Skip to Content
Wallace Pierce Law Wallace Pierce Law
Call Us Today! 919-887-7892

How Big of a Problem is Texting-and-Driving?

man texting while driving

The North Carolina Department of Transportation (NCDOT) reported that 247,214 car accidents occurred in 2020, with almost 18% of them resulting from distracted driving. A closer look at the total number of distracted driving accidents show:

  • 44,128 crashes due to distracted driving.
  • 18,552 injuries as a result of these collisions.
  • 157 total fatalities from these incidents.

Nationwide Data

Unfortunately, these figures do not just reflect what's happening in North Carolina. According to the National Highway Traffic Safety Administration (NHTSA), 8.7% of all car accident-related fatalities in the United States in 2019 were due to distracted driving. These crashes ultimately resulted in 3,124 deaths—a staggering 9.9% increase from the prior year.

What Causes Distracted Driving?

While there are several methods of distracted driving, the primary point of contention is texting-and-driving. This is due to the astronomical surge in cell phone users over the last decade.

Currently, over 85 percent of adults in the US own a smartphone. Looking back to the early days of smartphone usage, 52 percent of drivers owned smartphones in 2011 compared to the incredible spike to 80 percent in 2014. While most drivers on the road own a mobile device, what compels them to use it while driving?

Attachment to Our Smartphones

Some studies explain the reasoning behind driving while texting. The overwhelming majority of people surveyed reference a feeling of anxiety if they do not check in with their mobile devices frequently.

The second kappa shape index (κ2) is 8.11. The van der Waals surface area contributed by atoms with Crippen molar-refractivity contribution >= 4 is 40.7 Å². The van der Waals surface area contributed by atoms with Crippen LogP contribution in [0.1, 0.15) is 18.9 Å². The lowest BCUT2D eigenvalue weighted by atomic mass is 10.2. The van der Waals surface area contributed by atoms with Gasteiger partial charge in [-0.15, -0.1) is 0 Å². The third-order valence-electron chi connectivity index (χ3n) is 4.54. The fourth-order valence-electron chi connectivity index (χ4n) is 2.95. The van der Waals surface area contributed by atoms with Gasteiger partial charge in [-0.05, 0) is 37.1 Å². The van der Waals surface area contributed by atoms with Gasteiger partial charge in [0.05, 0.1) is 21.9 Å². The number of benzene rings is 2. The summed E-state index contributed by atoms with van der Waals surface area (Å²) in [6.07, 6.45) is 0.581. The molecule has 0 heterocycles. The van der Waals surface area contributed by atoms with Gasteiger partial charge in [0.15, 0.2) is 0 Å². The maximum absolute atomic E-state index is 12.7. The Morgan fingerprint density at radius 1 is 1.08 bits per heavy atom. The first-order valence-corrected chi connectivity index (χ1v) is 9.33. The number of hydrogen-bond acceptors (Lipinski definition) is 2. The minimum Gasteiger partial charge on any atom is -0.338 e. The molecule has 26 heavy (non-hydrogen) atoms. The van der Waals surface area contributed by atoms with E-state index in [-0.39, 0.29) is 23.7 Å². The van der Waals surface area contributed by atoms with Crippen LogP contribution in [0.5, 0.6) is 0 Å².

Whether it is because of the perceived social implications of not responding to a text message quickly enough or the temporary feelings of gratification when using social media, drivers constantly report a certain yearning to check their smartphones.

Receiving text messages and using social media also releases dopamine, a chemical messenger in the brain responsible for making us feel good.

Overconfident Drivers

Many car owners operate with the attitude that they are the safest drivers on the road. This thinking leads to more instances of texting-and-driving because they do not believe they will get into a car accident. They think everyone else will.

While 94 percent of drivers support a texting-and-driving ban, 75 percent continue to text-and-drive. In other words, most drivers only want other drivers to stop texting-and-driving.

Creating Safer Roadways

Eliminating texting-and-driving, and distracted driving overall, is not just to benefit the driver being distracted. By focusing on the road and avoiding distractions, the roads can be a much safer place for all drivers.


In North Carolina, texting while driving is illegal, with some exceptions for first responders on the job and minors communicating with their parents. Even minor infractions can lead to fines and license suspension. Of course, in the worst instances of distracted driving, the consequences can be much more dire and life-threatening.

Distracted Driving Laws

While the federal government has passed laws prohibiting federal employees from texting-and-driving while operating company vehicles, the states are left to govern their own policies regarding distracted driving. Even though most states have enacted some form of texting-and-driving law, a few like Montana and Missouri have not. Change must happen sooner rather than later because, at this rate, distracted driving accidents and fatalities are only going to increase.

Durham Car Accident Attorneys

At Wallace Pierce Law, we have been protecting the rights and providing efficient legal representation for those involved in distracted driving accidents. If you have been involved in a distracted driving accident, our experienced car accident attorneys can help. We will thoroughly investigate the facts of your case and work to get you the compensation you deserve.

Call us today at (919) 887-7892 or fill out our form online for a free initial consultation.

Share To: